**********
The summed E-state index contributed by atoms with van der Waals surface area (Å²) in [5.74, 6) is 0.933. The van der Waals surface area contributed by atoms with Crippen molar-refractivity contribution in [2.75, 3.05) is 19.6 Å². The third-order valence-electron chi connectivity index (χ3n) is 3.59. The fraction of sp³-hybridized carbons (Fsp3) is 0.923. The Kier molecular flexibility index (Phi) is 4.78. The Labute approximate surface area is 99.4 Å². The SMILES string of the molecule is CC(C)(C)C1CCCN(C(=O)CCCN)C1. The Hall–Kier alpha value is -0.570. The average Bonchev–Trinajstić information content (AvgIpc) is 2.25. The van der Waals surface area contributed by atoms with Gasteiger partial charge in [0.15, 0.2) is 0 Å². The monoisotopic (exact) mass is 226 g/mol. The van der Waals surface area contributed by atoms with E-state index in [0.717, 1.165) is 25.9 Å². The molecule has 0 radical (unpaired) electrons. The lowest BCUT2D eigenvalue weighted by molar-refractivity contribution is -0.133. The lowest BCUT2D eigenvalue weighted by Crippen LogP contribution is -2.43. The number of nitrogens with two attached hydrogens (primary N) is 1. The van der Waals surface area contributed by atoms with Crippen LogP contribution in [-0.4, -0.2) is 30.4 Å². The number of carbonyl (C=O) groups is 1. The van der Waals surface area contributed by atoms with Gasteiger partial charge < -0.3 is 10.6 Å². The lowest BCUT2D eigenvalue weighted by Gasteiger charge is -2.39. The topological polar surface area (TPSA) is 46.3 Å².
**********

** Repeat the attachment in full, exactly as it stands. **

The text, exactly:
The summed E-state index contributed by atoms with van der Waals surface area (Å²) in [5.74, 6) is 0.933. The van der Waals surface area contributed by atoms with Crippen molar-refractivity contribution in [2.75, 3.05) is 19.6 Å². The third-order valence-electron chi connectivity index (χ3n) is 3.59. The fraction of sp³-hybridized carbons (Fsp3) is 0.923. The Kier molecular flexibility index (Phi) is 4.78. The Labute approximate surface area is 99.4 Å². The SMILES string of the molecule is CC(C)(C)C1CCCN(C(=O)CCCN)C1. The Hall–Kier alpha value is -0.570. The average Bonchev–Trinajstić information content (AvgIpc) is 2.25. The van der Waals surface area contributed by atoms with Gasteiger partial charge in [0.15, 0.2) is 0 Å². The monoisotopic (exact) mass is 226 g/mol. The van der Waals surface area contributed by atoms with E-state index in [0.717, 1.165) is 25.9 Å². The molecule has 0 radical (unpaired) electrons. The lowest BCUT2D eigenvalue weighted by molar-refractivity contribution is -0.133. The lowest BCUT2D eigenvalue weighted by Crippen LogP contribution is -2.43. The number of nitrogens with two attached hydrogens (primary N) is 1. The van der Waals surface area contributed by atoms with Crippen LogP contribution in [-0.4, -0.2) is 30.4 Å². The number of carbonyl (C=O) groups is 1. The van der Waals surface area contributed by atoms with Gasteiger partial charge < -0.3 is 10.6 Å². The lowest BCUT2D eigenvalue weighted by Gasteiger charge is -2.39. The topological polar surface area (TPSA) is 46.3 Å².